During this time of fear, disease and sadness, it seems we, more than ever, desire concrete answers.
We want accurate tests for this virus. We want to know the exact symptoms. We want to know exactly how effective masks are (even though they are not all alike). We want to know the exact “damage” that is caused by re-opening our community “too soon.” We want a vaccine.
And it makes complete sense, in a world of uncertainty, that we would long for concrete answers. It makes sense that we would want black-and-white answers so that we can make the right decisions to protect ourselves, our families and others around us.
But I am not certain that God always works like that.
I am sure you have seen those memes going around that insist, “We cannot go back to normal, because normal wasn’t working.” No gray space in that statement, and yet, in reality, I believe there still is. Because, there are people whose normal was more than working before this. I have friends who God had brought together and were joyfully planning their weddings. I have friends who had just begun relationships full of hope and promise. I know parents and families who were getting ready to celebrate a huge milestone for their child. There are people in my life who were finally getting medical attention for an injury or illness. Others had trips planned to see family and friends. It is impossible, and completely untrue, to say to these people that “normal” or “before” was not working. For many of them, it was more than working; they were thriving. The gray space here is that it is completely possible for there to be room for improvement even when normal is working (or more than working). It is also possible for different people to have and hold completely different experiences simultaneously in this world.
As I write these words, the states of our union are split on when it is safe to re-open. Some states have already fully done so. I happen to live in one where we are on the other end of the spectrum. All of that said, there is much gray space when it comes to churches re-opening. It can be completely true at the same time in this pandemic to say that people need church more than so many other spaces and places that have been allowed to re-open, but it might also be true to say that the way churches operate makes them some of the most dangerous spaces and places to be in right now. Whatever your experience or feeling with online church, church can exist as a spiritual safe place for us, but not a physical safe place for all of us right now. Thank God that our God will not be confined to one idea, one building, or one space.
This pandemic has invited conversation over the individualistic culture of our country. Many would argue that our culture that places high value on individualism makes it more difficult for us to put methods and measures in place to social distance and quarantine. And yet, you could also argue that people need to put themselves and their hygiene care first during this pandemic to stay safe. And you could also argue that individuals could be more successful at this isolation piece. In the spirit of gray, it doesn’t have to be either/or. It can be both/and.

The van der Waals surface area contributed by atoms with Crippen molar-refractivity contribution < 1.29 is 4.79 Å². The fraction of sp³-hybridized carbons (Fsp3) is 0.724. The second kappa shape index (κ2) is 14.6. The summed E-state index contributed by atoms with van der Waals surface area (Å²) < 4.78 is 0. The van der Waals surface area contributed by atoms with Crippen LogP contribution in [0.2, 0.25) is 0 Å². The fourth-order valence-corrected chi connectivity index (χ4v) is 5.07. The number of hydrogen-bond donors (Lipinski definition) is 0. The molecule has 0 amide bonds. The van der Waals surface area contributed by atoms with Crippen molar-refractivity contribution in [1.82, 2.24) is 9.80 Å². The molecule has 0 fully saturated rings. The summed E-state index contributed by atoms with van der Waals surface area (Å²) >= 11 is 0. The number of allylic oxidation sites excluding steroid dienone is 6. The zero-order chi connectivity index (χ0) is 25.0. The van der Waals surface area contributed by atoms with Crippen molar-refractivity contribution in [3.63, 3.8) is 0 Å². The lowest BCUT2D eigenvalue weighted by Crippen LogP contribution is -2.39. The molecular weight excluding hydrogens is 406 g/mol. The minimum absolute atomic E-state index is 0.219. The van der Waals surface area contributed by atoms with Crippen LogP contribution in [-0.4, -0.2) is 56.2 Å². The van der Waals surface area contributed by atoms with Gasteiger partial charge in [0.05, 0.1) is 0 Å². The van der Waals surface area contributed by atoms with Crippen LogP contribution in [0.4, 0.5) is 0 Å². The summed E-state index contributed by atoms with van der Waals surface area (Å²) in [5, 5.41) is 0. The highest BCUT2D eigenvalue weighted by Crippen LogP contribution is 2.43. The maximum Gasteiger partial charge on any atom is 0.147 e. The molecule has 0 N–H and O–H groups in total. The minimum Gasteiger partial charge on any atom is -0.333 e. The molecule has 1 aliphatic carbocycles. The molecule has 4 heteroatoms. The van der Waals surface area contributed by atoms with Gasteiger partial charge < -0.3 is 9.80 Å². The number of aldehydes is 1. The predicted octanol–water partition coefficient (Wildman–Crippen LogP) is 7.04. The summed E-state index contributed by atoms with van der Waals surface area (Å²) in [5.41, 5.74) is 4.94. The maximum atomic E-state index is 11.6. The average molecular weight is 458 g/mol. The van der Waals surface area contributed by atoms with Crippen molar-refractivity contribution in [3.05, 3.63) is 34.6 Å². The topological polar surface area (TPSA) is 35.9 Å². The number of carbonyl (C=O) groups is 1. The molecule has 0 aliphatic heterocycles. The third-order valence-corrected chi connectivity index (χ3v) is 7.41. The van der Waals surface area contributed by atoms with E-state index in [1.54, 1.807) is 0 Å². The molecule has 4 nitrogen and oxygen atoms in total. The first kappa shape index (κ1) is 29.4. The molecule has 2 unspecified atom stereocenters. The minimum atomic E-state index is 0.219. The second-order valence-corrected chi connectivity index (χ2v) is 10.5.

Perhaps you have had some of the same thoughts I have had during this pandemic. And perhaps you have recognized a lot of gray space even while yearning for black and white. Just one more gray space for you: In this time of so many restrictions, there still exists many opportunities to create new ways to do the things that we have been told we cannot do (and safely and while following guidelines, I might add).
Our God is a God of creation, so I have to believe that God is in these gray spaces. God is most assuredly with us when we grieve and lament. God is most certainly with us when we protect one another yet still refuse to let anyone truly be alone. And God is absolutely with us even when we make mistakes and try to go it alone.
In whatever gray space you find yourself today, my prayer is that we all recognize it as gray – that we are aware enough to be sensitive to more than just ourselves. And I pray that in that thin, gray space of fear, sadness and uncertainty we might find God. Because God is not only with us when things are great; and God is not only with us when things are horrible. God is with us in the in between, in the gray. May we find God there.
JULIE RAFFETY serves as the pastor at First Presbyterian Church in Franklin, New Jersey. Julie is a violinist, aspiring writer, snowboarder, runner, identical twin and crazy about popcorn.